What have you learned about yourself?

I learned that just like always, I am cheap and would like to live on the bare minimum. Even in my previous internships, I remember calculating my grocery costs to ensure that they were optimal and that I wasn’t breaking the budget, even if I can afford the cost and I am already starting to suffer looking around at food prices at local stores in the area.

How will this internship help you professionally?

I expect that just like my internships at Wolfram and Apple, I can network with highly intelligent people coming from diverse fields of study, ranging from physics, mathematics, mechanical engineering and computer science. I am always humbled working with behemoths from their respective fields, living and working on the shoulders of giants.

What advice do you have for others starting the internship process?

This is my third internship. I interned at Wolfram during my sophomore year in Waltham, MA, building a research project utilizing Wolfram technologies. I also completed an internship at Apple during my junior year as a software engineer in Cupertino, CA, building real-time streaming and batch data processing and reporting softwares in Apple’s Internet Software and Services Department.

At our club – Association for Computing Machinery at FIU – we’ve also managed to create a community of highly successful and motivated students doing internships this summer at prestigious companies (all software engineering roles at companies like Chase, State Farm, Target, MathWorks and etc). We have weekly workshops on machine learning, big data, web/mobile application development, programming languages and a lot of other real-world engineering principles that escape the more academic theory of the computer science/information technology curriculum.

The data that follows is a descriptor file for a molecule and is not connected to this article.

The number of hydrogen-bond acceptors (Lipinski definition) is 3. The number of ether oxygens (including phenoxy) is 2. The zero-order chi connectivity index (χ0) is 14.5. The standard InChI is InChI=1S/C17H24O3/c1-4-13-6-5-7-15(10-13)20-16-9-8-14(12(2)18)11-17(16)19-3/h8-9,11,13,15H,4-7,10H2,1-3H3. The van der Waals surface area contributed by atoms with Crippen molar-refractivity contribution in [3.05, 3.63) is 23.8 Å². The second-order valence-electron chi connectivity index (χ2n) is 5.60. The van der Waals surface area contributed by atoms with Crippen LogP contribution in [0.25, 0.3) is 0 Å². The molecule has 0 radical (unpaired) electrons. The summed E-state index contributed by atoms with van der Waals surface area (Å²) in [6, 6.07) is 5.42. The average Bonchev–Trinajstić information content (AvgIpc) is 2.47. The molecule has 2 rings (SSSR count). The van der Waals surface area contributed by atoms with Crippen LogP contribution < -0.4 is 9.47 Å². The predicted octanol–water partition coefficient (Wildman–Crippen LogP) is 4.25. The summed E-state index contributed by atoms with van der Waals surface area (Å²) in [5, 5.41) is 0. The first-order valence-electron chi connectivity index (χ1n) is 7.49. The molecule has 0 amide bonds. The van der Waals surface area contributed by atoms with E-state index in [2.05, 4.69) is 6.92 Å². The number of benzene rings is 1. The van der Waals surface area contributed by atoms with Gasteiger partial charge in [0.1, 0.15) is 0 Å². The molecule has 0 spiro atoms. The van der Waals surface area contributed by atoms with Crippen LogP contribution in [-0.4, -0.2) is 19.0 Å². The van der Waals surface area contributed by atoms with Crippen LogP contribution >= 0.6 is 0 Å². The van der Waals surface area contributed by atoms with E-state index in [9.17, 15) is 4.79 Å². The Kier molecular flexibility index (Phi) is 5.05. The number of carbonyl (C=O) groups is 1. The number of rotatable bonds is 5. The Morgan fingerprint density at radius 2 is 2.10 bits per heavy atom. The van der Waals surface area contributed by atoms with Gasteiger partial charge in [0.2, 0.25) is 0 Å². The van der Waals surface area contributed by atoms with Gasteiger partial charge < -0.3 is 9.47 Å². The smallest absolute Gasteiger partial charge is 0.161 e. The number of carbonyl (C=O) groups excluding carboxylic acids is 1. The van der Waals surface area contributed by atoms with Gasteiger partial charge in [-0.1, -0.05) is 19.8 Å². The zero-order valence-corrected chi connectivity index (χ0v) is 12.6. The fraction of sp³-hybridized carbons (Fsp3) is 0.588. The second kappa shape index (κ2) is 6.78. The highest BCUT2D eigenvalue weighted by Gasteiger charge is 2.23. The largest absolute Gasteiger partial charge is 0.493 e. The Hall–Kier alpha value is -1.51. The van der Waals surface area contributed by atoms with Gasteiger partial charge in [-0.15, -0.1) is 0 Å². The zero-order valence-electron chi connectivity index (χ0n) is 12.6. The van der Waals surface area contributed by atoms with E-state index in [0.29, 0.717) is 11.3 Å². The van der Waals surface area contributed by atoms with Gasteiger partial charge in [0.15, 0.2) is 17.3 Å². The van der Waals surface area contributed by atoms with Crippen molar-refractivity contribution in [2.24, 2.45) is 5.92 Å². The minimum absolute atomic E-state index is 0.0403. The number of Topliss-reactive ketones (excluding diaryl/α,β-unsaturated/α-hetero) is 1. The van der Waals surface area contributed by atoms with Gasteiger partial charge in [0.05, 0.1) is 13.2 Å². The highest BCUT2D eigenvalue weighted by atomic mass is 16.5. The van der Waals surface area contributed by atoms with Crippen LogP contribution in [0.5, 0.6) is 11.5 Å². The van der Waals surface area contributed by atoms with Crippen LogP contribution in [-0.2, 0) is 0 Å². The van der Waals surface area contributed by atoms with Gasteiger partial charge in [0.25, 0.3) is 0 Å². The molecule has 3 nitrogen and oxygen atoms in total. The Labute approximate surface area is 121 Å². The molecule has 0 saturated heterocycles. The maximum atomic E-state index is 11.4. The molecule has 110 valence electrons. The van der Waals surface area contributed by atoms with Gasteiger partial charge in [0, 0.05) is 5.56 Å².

We also get tons of our members to come to hackathons with us, whether by getting their travel expenses reimbursed or carpools! Considering that we are club officers, we don’t get paid for the services we do for the club – we’re seriously and passionately committed and do care about getting as many students into the level of expertise and careers they want for themselves.

Anything else you’d care to share?

On a more personal note, I would also like to say that just like everyone else, I have had bouts in my life where I felt like I was not accomplishing anything and also suffered from the emotions that come with that. It is important to never place someone on a pedestal while seeing yourself as little. However hard those moments may hit, I consider it highly important to re-evaluate and to emphasize to yourself the importance of working harder and fighting against possible temptations and vices that may result from such emotions and impulses; the idea of not giving up is all the more important.

Personally, I was able to fight through this by being a part of my local Marine Corps’ DEP (Delayed Entry Program) program, under the mentorship of Sgt. Ariel Tavarez, where I was able to reflect, get inspired and work through grueling physical exercises with people who have made an impactful change in their lives. Different solutions work for different people, but the one thing that stays true across all these, is to always stay your course.

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FIU Campus